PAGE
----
Ripple Settles R3 Dispute but Underlying Issues May Still Destroy the Blockchain
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Ripple Settles R3 Dispute but Underlying Issues May Still Destroy the Blockchain

Ripple Settles R3 Dispute but Underlying Issues May Still Destroy the Blockchain

Ripple might be enjoying a positive year in terms of the partnerships it’s forged, but litigation is still an issue. In September, the company’s general counsel, Brynly Llyr, left following mounting legal pressure. At the heart of the matter is how Ripple has distributed its XRP coin (the token used on the Ripple blockchain). Unhappy with the process, a number of investors have filed class-action lawsuits against Ripple, alleging that it has violated US and state-level securities regulations.

The ongoing debate as to whether XRP is an illegal securities offering or not is one that looks set to rage indefinitely. Indeed, with much of the debate striking at the core of what a cryptocurrency really is, representatives on both sides are having to navigate previously uncharted legal waters. Fortunately, for those involved, a recent settlement with R3 means they now have more time to focus on this potentially damaging issue.

The Ripple/R3 Battle Comes to an End

Along similar lines to its securities battle, Ripple found itself fighting R3 over an agreement that went sour. After partnering with Ripple, R3 sued the company in September 2017 for violating a purchase clause in the contract. As per the blockchain startup’s filing, Ripple had agreed to sell up to five billion XRP tokens to R3 for $0.0085 per unit. The discounted sale was open until the end of 2019, but R3 claims Ripple reneged on the deal. Under today’s XRP trading price, R3 would have been able to purchase approximately $1.3 billion worth of tokens for just $42.5 million.

In its defense, Ripple claims its partner violated the terms of their deal and, therefore, the purchase offer was invalid. Despite the back-and-forth, the two tech companies have agreed to settle their case out of court.

“R3 HoldCo LLC, R3 LLC, Ripple Labs Inc. and XRP II, LLC announce that they have reached a settlement of all outstanding litigation between the parties. The terms of the agreement will remain confidential and both sides look forward to putting these disputes behind them,” reads the official statement.

Another Headache Subsides but Growing Pains Remain

ripple's problems not over

For Ripple, the settlement is an end to a multi-billion-dollar headache. Internally, the company executives and legal experts will be breathing a sigh of relief, but the saga could leave a sour taste in the mouth of investors. Since launching its blockchain, Ripple has been pushing to become the bridge between cryptos and the financial world. Successful xRapid trials have shown that the network has real utility and that’s led to high-profile relationships with American Express et al. For the overall value of Ripple and the XRP coin, these innovations have been fantastic. However, the R3 case could prevent further investment.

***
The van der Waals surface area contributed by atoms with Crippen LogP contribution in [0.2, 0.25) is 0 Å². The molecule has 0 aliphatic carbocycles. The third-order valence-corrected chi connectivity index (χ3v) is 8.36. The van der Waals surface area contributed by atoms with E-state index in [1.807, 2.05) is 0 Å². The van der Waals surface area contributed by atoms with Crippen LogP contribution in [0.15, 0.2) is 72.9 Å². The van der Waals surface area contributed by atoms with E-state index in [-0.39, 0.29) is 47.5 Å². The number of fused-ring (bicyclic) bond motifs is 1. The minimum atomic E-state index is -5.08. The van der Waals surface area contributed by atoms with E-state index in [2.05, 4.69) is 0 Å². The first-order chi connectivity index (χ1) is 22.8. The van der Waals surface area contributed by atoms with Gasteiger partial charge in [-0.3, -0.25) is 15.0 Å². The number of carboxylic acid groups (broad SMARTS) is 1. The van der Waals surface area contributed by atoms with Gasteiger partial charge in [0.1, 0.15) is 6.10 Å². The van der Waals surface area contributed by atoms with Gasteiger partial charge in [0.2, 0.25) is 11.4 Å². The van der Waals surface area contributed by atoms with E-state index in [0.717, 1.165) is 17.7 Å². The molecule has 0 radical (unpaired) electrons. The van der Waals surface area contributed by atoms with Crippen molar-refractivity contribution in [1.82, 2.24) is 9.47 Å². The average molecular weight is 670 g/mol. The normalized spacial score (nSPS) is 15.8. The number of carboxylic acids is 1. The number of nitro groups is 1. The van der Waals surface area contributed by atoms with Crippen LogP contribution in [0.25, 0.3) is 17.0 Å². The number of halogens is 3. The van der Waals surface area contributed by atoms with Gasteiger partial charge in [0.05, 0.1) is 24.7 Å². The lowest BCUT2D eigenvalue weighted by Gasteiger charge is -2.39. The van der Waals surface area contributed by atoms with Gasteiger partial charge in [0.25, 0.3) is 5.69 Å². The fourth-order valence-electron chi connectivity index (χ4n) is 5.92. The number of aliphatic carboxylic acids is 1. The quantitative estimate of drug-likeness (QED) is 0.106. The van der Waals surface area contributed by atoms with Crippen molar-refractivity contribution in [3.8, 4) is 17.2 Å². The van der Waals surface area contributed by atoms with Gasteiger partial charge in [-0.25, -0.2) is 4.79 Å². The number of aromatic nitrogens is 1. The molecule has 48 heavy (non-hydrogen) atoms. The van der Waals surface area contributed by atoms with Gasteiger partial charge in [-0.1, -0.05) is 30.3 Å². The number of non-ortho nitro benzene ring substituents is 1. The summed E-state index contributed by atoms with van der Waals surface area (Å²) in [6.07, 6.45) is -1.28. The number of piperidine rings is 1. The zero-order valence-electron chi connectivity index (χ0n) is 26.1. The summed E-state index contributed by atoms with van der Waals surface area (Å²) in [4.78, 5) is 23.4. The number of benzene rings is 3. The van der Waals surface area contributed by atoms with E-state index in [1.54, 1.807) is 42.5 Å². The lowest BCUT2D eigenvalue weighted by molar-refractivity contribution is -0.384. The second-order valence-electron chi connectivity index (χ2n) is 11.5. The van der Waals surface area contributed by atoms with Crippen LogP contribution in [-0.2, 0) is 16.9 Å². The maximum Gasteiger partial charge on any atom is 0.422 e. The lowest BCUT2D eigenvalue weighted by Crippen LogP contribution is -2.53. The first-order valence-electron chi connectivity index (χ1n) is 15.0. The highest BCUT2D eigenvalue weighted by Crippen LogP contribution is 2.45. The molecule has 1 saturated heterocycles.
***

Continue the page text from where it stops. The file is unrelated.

If companies and investors believe Ripple’s position as the majority XRP holder is detrimental to the blockchain, they may look elsewhere. Financially, that’s bound to hurt both Ripple and the project itself. However, the bigger issue is the relationship between profit-making ventures and open source technology. At their core, blockchains are designed to be decentralized systems that no single entity can control. The Bitcoin started this way and, despite issues with certain countries dominating the mining pools, this is largely still the case. In contrast, Ripple has a certain amount of control over XRP tokens.

When Theoretical Concepts Affect Commercial Decisions

In fact, there are those that argue XRP isn’t a cryptocurrency. Taking aim at the blockchain in July, BitTorrent creator Bram Cohen called it nothing more than a “centralized token accounting system” that any “idiot” could have set up. In addition to Ripple holding the advantage when it comes to XRP tokens, the company also holds a Unique Node List. These servers are used to validate transactions on the network and, in theory, Ripple has the ability to add or delist servers at will. On a theoretical level, this level of control is a major problem for crypto purists.

However, the bigger issue could come at the commercial level. If businesses believe Ripple has too much control and recent litigation sets the tone for future relationships, they’ll start pulling back. The counter to this is that the Ripple blockchain is improving financial transactions using decentralized technology. What’s more, there is some sort of authority. For financial institutions used to old ways of operating, central authorities are the norm. Ripple offers that and this may be why it’s having some commercial success. However, the way control is being exercised may have to be adjusted if the company wants to keep investors onboard and avoid future litigation.

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